Java Persistence API roundup : Open(JPA), TopLink and Hibernate


Blogs: Java Persistence API roundup : Open(JPA), TopLink and Hibernate

  1. As the newest Java EE persistence API gains traction, its various implementations are already being tested in the trenches, this blogger's personal experience includes using OpenJPA, TopLink JPA and Hibernate JPA. He goes onto say :
    So, depending on where you're going to be deploying to, I'd offer the following advice (with the proviso that this advice is only based on observations and not hard fact): * lightweight servlet container like tomcat: maybe avoid OpenJPA and Toplink until the javaagent weavers are no longer necessary, try Hibernate (or Kodo if it's a commercial application) * EJB 3 container: The weaver concerns do not apply, OpenJPA and Toplink should be fine in these environments
    You can read the rest of Dave's blog posts: Tried using OpenJPA and And now ... Hibernate's JPA What is your personal experience using the Java Persistence API ?

    Threaded Messages (1)

  2. wow...[ Go to top ]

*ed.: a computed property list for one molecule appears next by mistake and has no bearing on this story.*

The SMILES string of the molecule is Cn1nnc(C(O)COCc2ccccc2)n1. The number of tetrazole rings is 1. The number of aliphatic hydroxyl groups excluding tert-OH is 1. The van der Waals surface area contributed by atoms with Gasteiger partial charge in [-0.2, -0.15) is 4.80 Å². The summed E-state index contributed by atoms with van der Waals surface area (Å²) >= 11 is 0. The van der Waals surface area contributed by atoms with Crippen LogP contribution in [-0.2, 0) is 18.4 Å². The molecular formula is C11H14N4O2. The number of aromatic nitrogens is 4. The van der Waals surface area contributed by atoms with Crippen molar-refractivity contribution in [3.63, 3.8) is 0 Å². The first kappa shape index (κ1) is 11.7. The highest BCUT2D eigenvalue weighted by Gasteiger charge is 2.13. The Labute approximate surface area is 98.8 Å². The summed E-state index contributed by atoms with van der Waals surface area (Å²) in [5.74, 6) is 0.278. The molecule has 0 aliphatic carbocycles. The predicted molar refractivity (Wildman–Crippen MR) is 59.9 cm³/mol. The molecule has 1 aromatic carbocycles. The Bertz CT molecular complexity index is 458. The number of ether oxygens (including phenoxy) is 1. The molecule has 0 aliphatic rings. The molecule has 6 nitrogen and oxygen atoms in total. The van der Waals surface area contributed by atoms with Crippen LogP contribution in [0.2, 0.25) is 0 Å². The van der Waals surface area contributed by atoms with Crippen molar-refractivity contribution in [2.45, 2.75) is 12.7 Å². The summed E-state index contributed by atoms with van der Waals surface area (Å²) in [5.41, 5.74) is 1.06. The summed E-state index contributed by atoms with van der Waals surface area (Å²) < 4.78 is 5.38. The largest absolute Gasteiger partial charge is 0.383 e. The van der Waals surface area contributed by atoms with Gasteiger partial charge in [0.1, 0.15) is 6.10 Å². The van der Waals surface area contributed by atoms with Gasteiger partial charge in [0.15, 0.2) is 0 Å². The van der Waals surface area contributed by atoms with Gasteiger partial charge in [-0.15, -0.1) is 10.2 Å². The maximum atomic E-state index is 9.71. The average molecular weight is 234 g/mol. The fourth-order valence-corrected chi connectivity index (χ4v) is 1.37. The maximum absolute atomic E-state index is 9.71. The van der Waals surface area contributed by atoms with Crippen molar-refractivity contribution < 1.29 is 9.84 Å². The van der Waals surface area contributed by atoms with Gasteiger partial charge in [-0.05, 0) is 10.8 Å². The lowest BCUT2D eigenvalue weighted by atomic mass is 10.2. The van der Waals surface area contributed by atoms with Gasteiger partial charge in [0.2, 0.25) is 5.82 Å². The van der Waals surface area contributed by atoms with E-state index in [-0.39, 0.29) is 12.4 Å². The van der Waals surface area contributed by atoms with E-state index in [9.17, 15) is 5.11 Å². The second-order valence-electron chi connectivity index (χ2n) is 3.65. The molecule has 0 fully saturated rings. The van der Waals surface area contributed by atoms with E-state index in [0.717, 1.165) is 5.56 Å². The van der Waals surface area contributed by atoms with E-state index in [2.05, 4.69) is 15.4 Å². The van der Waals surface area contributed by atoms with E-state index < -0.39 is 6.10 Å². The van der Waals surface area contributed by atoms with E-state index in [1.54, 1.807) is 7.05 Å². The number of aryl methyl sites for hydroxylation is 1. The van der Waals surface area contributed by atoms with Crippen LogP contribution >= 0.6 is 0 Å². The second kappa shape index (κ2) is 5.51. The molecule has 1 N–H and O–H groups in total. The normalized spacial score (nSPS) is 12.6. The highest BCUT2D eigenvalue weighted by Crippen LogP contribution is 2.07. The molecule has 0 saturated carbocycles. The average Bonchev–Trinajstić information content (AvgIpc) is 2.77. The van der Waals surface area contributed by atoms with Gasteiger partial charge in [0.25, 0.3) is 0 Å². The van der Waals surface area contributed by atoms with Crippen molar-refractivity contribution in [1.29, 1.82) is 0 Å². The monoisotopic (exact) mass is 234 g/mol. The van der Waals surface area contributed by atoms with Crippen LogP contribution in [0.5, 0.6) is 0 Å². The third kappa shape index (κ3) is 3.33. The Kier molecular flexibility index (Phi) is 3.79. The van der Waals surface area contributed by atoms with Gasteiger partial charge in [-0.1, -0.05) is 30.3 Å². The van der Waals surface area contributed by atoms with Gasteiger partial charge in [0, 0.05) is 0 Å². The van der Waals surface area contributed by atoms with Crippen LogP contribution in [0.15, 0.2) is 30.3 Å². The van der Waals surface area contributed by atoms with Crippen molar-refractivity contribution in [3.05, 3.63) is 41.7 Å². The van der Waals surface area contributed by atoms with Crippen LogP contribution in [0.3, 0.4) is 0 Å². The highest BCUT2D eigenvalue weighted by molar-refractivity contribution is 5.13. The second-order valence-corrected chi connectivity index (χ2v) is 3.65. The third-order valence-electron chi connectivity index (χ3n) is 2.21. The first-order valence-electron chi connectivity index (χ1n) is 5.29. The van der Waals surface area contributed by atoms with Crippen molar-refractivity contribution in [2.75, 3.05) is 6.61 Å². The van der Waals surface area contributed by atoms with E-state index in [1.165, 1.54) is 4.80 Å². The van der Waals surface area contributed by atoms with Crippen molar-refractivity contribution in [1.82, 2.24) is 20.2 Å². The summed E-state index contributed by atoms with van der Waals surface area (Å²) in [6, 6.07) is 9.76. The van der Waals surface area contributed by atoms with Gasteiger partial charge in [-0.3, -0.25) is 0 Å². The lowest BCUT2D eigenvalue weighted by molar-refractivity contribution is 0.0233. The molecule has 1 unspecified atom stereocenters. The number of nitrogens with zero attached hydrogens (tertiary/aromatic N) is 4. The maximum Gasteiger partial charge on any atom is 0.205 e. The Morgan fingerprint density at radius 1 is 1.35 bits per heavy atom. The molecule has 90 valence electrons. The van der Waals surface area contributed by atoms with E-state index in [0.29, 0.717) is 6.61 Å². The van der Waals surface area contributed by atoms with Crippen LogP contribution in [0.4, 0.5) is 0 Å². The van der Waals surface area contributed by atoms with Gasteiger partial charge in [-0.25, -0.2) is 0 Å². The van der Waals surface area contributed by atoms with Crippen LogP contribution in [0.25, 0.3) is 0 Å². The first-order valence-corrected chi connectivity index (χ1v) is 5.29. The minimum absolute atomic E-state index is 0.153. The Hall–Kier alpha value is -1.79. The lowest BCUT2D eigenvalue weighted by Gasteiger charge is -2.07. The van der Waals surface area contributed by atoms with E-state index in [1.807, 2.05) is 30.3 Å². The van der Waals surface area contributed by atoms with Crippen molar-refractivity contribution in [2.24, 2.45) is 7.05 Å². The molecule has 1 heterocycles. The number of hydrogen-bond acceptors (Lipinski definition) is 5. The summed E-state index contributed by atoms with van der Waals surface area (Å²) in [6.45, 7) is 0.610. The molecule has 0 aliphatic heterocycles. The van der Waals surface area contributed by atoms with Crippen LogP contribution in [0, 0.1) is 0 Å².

Heya Daniel, Okay, I wrote that blog entry in the last 24 hours and in that time the blog has been: 1.) Picked up by search engines 2.) Found by someone interested (we're a pretty niche market of people so that's an achievement in and of itself) 3.) Put on TSS 4.) Had as many hits since going on the TSS as it's entire life You know, I can't help but be impressed at how fast pull based knowledge can propagate nowadays with good search engines. Just one note to add; I haven't actually used Kodo on Tomcat so can't verify whether it needs a special weaver too. If it does, it could also suffer from IllegalAccessError which I found to be a barrier. If it doesn't need a weaver, it's probably as usable as Hibernate. I guess I'd listed Kodo since after Toplink and OpenJPA, reading the documentation gave the impression of a stable implementation of JPA... and then I remembered it's a commercial tool so I couldn't use it for AONS II which is Open Source. Cheers, David Levy (aka the archetypal trenches developer, heh)